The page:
The eyes of a fool are on the ends of the earth

Today finds me deeply grieving over the oil spill following the April 20th tragic loss of a British Petroleum oil rig 48 miles off the Louisiana shoreline. The latest estimate is that 200,000 gallons of oil are fouling the Gulf of Mexico every day. Current plans to contain the leak on the sea floor may take several weeks and are untested at these depths. Long term plans are also iffy and will take three months or more. If twenty wildlife refuges and 400 species are threatened after only ten days, what about three months from now?

I thought I was used to corporate and governmental foolishness, but I was not ready for this. Sealing a leak a mile below the surface seems to have everyone shrugging their shoulders. BP’s original environmental impact analysis for this rig stated that a huge spill was “unlikely, or virtually impossible.” Their plans for responding to oil spills did not even address the possibility that their seafloor equipment might fail. Now, because such a major spill is “unprecedented” at a depth where water pressure is well over a ton per square inch, no one knows what to do.

So if they did not even think to prepare for such a disaster and are not certain how to deal with it, why were they drilling at this depth? Why were they allowed to drill at this depth? It reminds me of the proverb …

One who is wise is cautious and turns away from evil, but a fool is reckless and careless.  Proverbs 14:16  ESV

In this case, the cost of our recklessness could be enormous. I hope they can drop containers to restrict the oil flow soon. I hope the leak does not increase five-fold, as some have speculated. But this man-made disaster has the potential of eclipsing any other that has come before. Multitudes of God’s creatures could be destroyed, and entire ecosystems could be wrecked. I believe God cares about these creatures and the home he specifically designed for them. I’m not talking about “animal rights;” I’m talking about something much more important. I’m talking about God’s good pleasure, or in this case his displeasure. It matters when we make God sad … or mad.

Of course, that displeasure will also extend to the way countless livelihoods and entire communities will be ruined, and how an enormous amount of our grandchildren’s money will be invested to mitigate the consequences. My point is simply that what we have done in the Gulf is the kind of irresponsible behavior that displeases God in the extreme. It is reckless and careless, what he labels as the work of fools. Not that oil drilling or even offshore drilling is foolish in itself. We have been so shortsighted in our energy policy that such dangerous activities must be considered. But it is absurd to risk huge ecological disaster without first being reasonably certain we can handle catastrophic failure.

We didn’t risk the lives of a handful of astronauts without years of expensive testing and fail-safe preparations. We would never think of building a nuclear power plant in a populated area without adequate safety controls in place from day one, instead of hoping that they might figure out a way to deal with a complete meltdown in the unlikely event such a thing occurred. It is mind boggling to discover that deep sea drilling has been attempted without any thought given to massive failure.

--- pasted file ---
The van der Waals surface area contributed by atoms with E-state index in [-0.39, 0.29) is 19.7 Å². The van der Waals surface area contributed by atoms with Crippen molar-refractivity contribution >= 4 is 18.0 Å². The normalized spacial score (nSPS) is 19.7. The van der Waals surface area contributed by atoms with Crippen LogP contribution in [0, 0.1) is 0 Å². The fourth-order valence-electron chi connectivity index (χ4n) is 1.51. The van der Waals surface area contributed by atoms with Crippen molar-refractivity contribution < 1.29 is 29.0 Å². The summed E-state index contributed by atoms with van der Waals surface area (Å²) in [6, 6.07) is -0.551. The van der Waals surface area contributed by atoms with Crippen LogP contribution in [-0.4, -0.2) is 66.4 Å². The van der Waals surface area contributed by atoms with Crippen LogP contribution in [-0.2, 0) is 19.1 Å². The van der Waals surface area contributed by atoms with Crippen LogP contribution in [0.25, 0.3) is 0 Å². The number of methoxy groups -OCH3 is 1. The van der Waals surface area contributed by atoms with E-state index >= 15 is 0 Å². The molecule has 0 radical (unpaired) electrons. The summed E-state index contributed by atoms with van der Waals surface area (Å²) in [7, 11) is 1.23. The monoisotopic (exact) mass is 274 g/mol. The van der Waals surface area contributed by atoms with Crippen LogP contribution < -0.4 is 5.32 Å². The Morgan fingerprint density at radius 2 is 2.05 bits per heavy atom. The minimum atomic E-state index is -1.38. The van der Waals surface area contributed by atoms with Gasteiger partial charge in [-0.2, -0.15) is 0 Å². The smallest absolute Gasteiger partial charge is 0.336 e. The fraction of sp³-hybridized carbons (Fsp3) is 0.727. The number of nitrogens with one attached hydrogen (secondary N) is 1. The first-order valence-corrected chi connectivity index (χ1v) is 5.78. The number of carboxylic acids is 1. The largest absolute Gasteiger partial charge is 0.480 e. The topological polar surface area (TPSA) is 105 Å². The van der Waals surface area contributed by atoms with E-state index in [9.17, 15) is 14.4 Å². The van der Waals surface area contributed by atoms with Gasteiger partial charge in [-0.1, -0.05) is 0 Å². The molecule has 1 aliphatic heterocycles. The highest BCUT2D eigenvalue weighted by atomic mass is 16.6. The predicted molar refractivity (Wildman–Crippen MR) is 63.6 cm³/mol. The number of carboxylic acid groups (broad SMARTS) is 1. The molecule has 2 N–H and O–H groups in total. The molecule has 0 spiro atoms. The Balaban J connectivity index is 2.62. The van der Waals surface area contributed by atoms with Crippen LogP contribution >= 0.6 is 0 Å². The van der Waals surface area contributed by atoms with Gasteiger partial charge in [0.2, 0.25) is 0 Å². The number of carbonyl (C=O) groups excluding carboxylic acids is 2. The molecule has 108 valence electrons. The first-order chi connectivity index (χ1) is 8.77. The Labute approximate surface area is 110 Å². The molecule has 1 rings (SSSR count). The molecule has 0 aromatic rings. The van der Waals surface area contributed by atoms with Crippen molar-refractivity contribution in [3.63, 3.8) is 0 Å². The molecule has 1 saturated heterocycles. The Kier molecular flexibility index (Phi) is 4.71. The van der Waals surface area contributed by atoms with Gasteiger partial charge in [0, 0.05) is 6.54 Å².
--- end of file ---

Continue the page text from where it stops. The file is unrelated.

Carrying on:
Why do we do such things? I am reminded of another proverb, one which I think of as complimentary to the one quoted above …

The discerning sets his face toward wisdom, but the eyes of a fool are on the ends of the earth.  Proverbs 17:24  ESV

Wisdom looks for what is right and pursues it responsibly. In this day and age, I would think that wisdom would put all available resources into developing a sustainable energy plan, investing in whatever research we need in order to expand energy resources in reasonable safety.

Foolishness builds castles in clouds. It overlooks problems in plain sight to search the horizon for huge profits. Foolishness gives little thought to risk or realistic planning for possible failure.

I dearly hope my concerns are unfounded. I pray that BP will demonstrate remarkable skill and seal the leak they caused within days.

But it is increasingly likely that the Gulf of Mexico and its creatures will be horribly wounded for decades to come. Economic calamity is already predicted for the region, and the tragedy may be only just beginning. At the current rate, this leak will release in two months as much oil as the one of the worst ecological disasters in history, Exxon Valdez. But what if the leak expands five-fold, as some fear, poisoning the Gulf of Mexico with 1,000,000 gallons of oil each and every day? (I am not comforted that the future of the Gulf is in the hands of an underinsured private company facing billions in lawsuits.)

And what if it takes four months to stop the flow of oil? Or six months? What if it turns out that we simply do not yet have the technology to seal multiple oil hemorrhages a mile under water? What then? Apparently, no one asked such questions. Certainly no one demanded answers.

Recklessness and carelessness. Overlooking wise precautions to search the ends of the earth for treasure. The consequences could be staggering.

But amidst all our concern about the economic and human impact of what we have done, let us please not forget the worst part of it all: we have offended our Creator. Our foolishness has trashed his property, endangered creatures he loves and injured people in his image.

While we do all we can to practically deal with this, let’s also tell God that we are heartsick, ask his forgiveness, repent of our foolishness and humbly rest in the grace of his Son, who took all our pollution upon himself.